Farewell and be strong in the Lord.

Wittenberg, the day of St. Thomas the Martyr [as many believe], December 29, 1520

Martin Luther

Letter to Johann von Staupitz

Johann von Staupitz

Using the very words with which von Staupitz had once encouraged him, Luther challenges his former superior to have confidence in the cause of the gospel and assures him of his own courage. He reports on the burning of some papal books and tells about the actions of some of his enemies, as well as of the burning of his books. He comments briefly on von Hutten’s paraphrase of the bull.

Greetings. When we were at Augsburg and discussed my case, Most Reverend Father, you said to me among other things, “Remember, Friar, you began this in the name of our Lord Jesus Christ.” I have accepted this word not as coming from you but as spoken to me through you, and I have kept it firmly in mind ever since. Therefore I now challenge you with your own statement: remember that you said this to me. Up to now one has only played around in this case; now something serious is at hand. As you have said, unless God executes it, it cannot be executed at all. All these things are now completely in the hand of Almighty God. No one can deny this. Who can advise here? What can man plan? There is such a tremendous turmoil that I think it cannot be quieted except by the arrival of the Last Day, so great is the animosity on both sides.

The papacy is not now what it was yesterday and the day before. Even if it excommunicates me and burns my books, and even kills me, doubtless something portentous is at the door. How happy the Pope would have been if he had begun this affair with good mediators for establishing peace rather than with force and storms for the destruction of Luther. I have burned the books of the pope and the bull, at first with trembling and praying; but now I am more pleased with this than with any other action of my life, for [these books] are worse than I had thought.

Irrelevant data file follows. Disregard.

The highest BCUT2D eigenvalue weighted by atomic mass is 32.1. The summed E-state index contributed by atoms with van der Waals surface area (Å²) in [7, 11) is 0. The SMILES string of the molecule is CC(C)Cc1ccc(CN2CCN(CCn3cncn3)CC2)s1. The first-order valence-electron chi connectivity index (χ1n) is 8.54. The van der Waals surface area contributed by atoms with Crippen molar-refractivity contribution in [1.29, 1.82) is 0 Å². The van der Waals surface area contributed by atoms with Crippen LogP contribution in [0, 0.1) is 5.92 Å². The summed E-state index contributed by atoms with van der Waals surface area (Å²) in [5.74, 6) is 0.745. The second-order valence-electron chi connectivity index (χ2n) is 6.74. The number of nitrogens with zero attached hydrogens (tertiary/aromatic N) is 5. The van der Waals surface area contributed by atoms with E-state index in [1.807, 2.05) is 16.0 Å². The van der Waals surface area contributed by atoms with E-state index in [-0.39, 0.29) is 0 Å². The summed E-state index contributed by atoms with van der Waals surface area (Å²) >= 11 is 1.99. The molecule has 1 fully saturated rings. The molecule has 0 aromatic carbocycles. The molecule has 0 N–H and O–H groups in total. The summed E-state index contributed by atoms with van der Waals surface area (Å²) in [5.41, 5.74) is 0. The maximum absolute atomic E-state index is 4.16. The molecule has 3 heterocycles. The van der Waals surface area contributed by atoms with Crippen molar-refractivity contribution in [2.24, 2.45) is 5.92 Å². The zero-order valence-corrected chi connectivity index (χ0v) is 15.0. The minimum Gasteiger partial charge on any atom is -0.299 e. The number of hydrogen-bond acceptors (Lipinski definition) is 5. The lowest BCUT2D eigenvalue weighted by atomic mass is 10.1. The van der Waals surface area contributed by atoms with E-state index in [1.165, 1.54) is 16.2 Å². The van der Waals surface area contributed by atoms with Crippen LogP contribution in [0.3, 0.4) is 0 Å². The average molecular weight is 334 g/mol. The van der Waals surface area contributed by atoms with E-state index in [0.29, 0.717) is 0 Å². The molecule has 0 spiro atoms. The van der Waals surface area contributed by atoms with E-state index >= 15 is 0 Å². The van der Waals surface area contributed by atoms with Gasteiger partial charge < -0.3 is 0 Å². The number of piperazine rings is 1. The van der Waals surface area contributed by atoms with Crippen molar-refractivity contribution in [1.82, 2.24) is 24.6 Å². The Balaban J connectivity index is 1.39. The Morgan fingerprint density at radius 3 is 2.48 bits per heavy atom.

Emser is writing against me in German from Leipzig. He is strongly influenced by Duke George, who is furious at me. While breathing threats and murder, the Duke has proposed in the court the most ungodly actions against me.

I have been summoned by the Emperor in a letter delivered to the Sovereign; but the Sovereign objected to it, and soon the Emperor revoked the summons in another letter. God knows what will happen. Hutten has written a commentary upon the bull with the sharpest remarks against the pope; he is planning other steps in regard to this affair.

They have burned me three times [in effigy]: at Louvain, at Cologne, and at Mainz. At Mainz, however, it was done with great scorn, even with danger for those who did the burning. Thomas Murner has also written furiously against me. I will wait to see about that barefooted ass of Leipzig.

Farewell, my Father; pray for the Word of God and for me. I am carried away and tossed about by the waves.

Wittenberg, January 14, 1521

Martin Luther